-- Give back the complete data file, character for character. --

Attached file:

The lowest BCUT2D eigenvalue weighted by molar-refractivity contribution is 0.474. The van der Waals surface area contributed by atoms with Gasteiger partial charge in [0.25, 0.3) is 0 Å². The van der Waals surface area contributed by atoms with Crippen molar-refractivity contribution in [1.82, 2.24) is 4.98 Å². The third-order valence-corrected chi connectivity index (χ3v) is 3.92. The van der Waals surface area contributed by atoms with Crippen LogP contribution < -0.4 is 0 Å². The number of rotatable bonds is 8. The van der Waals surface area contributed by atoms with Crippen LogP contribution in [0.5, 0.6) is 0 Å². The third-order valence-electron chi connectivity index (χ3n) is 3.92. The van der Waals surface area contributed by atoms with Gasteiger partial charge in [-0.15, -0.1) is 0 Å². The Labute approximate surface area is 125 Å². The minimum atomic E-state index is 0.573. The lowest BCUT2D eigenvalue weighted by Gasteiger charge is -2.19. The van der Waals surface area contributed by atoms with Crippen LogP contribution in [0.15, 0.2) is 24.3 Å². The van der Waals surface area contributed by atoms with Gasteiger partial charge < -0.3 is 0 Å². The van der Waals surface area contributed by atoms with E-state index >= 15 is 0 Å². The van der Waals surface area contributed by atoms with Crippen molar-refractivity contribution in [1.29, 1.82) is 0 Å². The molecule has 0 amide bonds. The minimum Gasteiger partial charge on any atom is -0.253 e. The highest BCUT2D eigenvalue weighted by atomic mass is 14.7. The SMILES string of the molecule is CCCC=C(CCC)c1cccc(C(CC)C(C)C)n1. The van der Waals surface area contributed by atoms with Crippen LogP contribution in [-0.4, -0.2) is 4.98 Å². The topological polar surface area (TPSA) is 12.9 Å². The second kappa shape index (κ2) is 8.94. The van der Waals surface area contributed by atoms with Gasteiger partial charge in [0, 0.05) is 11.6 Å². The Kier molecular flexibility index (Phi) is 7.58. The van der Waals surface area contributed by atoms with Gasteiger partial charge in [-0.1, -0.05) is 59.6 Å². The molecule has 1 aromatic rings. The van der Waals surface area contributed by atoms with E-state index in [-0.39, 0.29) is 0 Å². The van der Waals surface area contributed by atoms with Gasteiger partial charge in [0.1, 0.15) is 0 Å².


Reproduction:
The lowest BCUT2D eigenvalue weighted by molar-refractivity contribution is 0.474. The van der Waals surface area contributed by atoms with Gasteiger partial charge in [0.25, 0.3) is 0 Å². The van der Waals surface area contributed by atoms with Crippen molar-refractivity contribution in [1.82, 2.24) is 4.98 Å². The third-order valence-corrected chi connectivity index (χ3v) is 3.92. The van der Waals surface area contributed by atoms with Crippen LogP contribution < -0.4 is 0 Å². The number of rotatable bonds is 8. The van der Waals surface area contributed by atoms with Crippen LogP contribution in [0.5, 0.6) is 0 Å². The third-order valence-electron chi connectivity index (χ3n) is 3.92. The van der Waals surface area contributed by atoms with Gasteiger partial charge in [-0.15, -0.1) is 0 Å². The Labute approximate surface area is 125 Å². The minimum atomic E-state index is 0.573. The lowest BCUT2D eigenvalue weighted by Gasteiger charge is -2.19. The van der Waals surface area contributed by atoms with Crippen LogP contribution in [0.15, 0.2) is 24.3 Å². The van der Waals surface area contributed by atoms with Gasteiger partial charge < -0.3 is 0 Å². The van der Waals surface area contributed by atoms with E-state index >= 15 is 0 Å². The van der Waals surface area contributed by atoms with Crippen molar-refractivity contribution in [1.29, 1.82) is 0 Å². The molecule has 0 amide bonds. The minimum Gasteiger partial charge on any atom is -0.253 e. The highest BCUT2D eigenvalue weighted by atomic mass is 14.7. The SMILES string of the molecule is CCCC=C(CCC)c1cccc(C(CC)C(C)C)n1. The van der Waals surface area contributed by atoms with Crippen LogP contribution in [-0.4, -0.2) is 4.98 Å². The topological polar surface area (TPSA) is 12.9 Å². The second kappa shape index (κ2) is 8.94. The van der Waals surface area contributed by atoms with Gasteiger partial charge in [0, 0.05) is 11.6 Å². The Kier molecular flexibility index (Phi) is 7.58. The van der Waals surface area contributed by atoms with Gasteiger partial charge in [-0.1, -0.05) is 59.6 Å². The molecule has 1 aromatic rings. The van der Waals surface area contributed by atoms with E-state index in [-0.39, 0.29) is 0 Å². The van der Waals surface area contributed by atoms with Gasteiger partial charge in [0.1, 0.15) is 0 Å².